The Fight for Justice for Communities of Color Continues, Advocates Tell Albany


June 11, 2021

Rachel Cohen,, 917-370-8464

The Fight for Justice for Communities of Color Continues, Advocates Tell Albany

Justice Roadmap Celebrates Key Wins, But More Is Needed to End Criminalization of Black, Brown and Immigrant Communities

ALBANY, NY — As the 2021 legislative session comes to a close, the Justice Roadmap — a coalition of immigration and criminal justice advocates fighting to reverse the long history of criminalization of Black and brown New Yorkers — released the following statement: 

“We celebrate the passage of legislation ending marijuana prohibition once and for all (Marijuana Regulation and Taxation Act), restricting solitary confinement (HALT Solitary), codifying the right to vote for people on parole, protecting trans New Yorkers from police harassment for simply existing (Repeal Walking While Trans Ban), and making emergency funds available to people who were excluded from unemployment and federal benefits (Excluded Workers Fund).

“However, we are dismayed that the legislature has once again failed to act on several critical pieces of legislation that are central to protecting the freedom of people of color and people who are poor across the state. New Yorkers will continue to experience draconian sentences behind bars and perpetual punishment when they return home because of Albany’s failure to pass Elder Parole, Fair and Timely Parole, and Clean Slate despite the mobilization of thousands of people demanding parole justice and expungement legislation this year. Additionally, Legislators have allowed local and state officials to continue collaboration with ICE by failing to pass the New York for All Act. People behind bars still do not have the Right to In-person Visits with loved ones, and are still de facto excluded from education because the legislature did not Restore the Tuition Assistance Program.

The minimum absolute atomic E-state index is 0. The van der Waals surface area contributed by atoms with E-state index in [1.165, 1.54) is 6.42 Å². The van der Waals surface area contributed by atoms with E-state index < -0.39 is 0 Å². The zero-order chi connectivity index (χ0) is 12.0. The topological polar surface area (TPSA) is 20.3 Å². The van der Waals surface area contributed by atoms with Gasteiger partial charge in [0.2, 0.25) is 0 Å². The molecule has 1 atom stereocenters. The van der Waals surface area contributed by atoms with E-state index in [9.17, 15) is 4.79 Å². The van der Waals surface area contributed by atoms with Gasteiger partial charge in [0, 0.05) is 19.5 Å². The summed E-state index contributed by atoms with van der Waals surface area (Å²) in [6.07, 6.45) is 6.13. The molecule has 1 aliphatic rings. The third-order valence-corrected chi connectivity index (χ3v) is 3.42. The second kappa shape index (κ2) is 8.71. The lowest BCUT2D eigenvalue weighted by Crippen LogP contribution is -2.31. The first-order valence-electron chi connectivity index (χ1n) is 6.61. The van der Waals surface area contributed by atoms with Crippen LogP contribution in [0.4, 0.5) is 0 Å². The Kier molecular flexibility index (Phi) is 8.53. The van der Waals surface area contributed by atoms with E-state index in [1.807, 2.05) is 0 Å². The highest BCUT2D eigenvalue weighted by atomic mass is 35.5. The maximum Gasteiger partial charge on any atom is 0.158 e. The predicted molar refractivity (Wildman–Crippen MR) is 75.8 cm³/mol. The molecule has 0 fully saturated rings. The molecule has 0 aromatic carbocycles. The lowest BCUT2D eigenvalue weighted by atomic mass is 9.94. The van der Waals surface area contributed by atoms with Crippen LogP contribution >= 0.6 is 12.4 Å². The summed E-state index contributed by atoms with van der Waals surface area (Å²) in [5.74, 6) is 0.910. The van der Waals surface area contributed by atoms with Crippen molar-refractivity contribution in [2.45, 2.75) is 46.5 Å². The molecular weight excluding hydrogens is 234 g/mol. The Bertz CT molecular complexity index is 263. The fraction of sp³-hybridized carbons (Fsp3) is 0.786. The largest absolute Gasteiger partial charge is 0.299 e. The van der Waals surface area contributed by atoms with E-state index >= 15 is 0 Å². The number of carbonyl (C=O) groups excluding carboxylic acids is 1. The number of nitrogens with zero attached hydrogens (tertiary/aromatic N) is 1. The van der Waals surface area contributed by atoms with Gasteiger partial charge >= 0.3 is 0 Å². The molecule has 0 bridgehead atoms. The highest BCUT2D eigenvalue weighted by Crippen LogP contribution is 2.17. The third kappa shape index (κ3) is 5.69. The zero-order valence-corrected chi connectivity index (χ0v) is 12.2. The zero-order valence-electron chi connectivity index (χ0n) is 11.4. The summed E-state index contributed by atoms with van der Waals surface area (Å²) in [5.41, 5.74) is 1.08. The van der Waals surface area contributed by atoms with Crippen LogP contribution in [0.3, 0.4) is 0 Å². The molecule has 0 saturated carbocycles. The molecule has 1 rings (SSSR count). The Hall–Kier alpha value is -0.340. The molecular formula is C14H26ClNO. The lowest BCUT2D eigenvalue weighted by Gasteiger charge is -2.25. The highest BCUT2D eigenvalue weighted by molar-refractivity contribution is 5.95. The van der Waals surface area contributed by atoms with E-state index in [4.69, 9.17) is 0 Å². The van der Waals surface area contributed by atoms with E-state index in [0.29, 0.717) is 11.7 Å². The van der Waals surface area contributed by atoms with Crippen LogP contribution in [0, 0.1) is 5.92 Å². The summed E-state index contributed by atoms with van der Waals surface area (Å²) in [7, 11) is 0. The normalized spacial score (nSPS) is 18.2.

“Directly impacted New Yorkers, advocates, and communities will continue to push for the Justice Roadmap and the transformative change needed to protect people targeted at the intersection of the criminal legal and immigration systems. We will continue to call on the state legislature to live up to its mandate to represent and protect all New Yorkers.”

Individual Organizations said the following:

Justine Olderman, Executive Director of The Bronx Defenders, said: 

“The 2021 legislative session is a window both into how far we’ve come, and how much more work there is left to do. Thanks to the leadership of directly impacted communities and individuals, New York passed the strongest marijuana legalization bill in the country, repealed the Walking While Trans Ban, and struck a crucial blow against the use of state-sanctioned torture in the form of solitary confinement.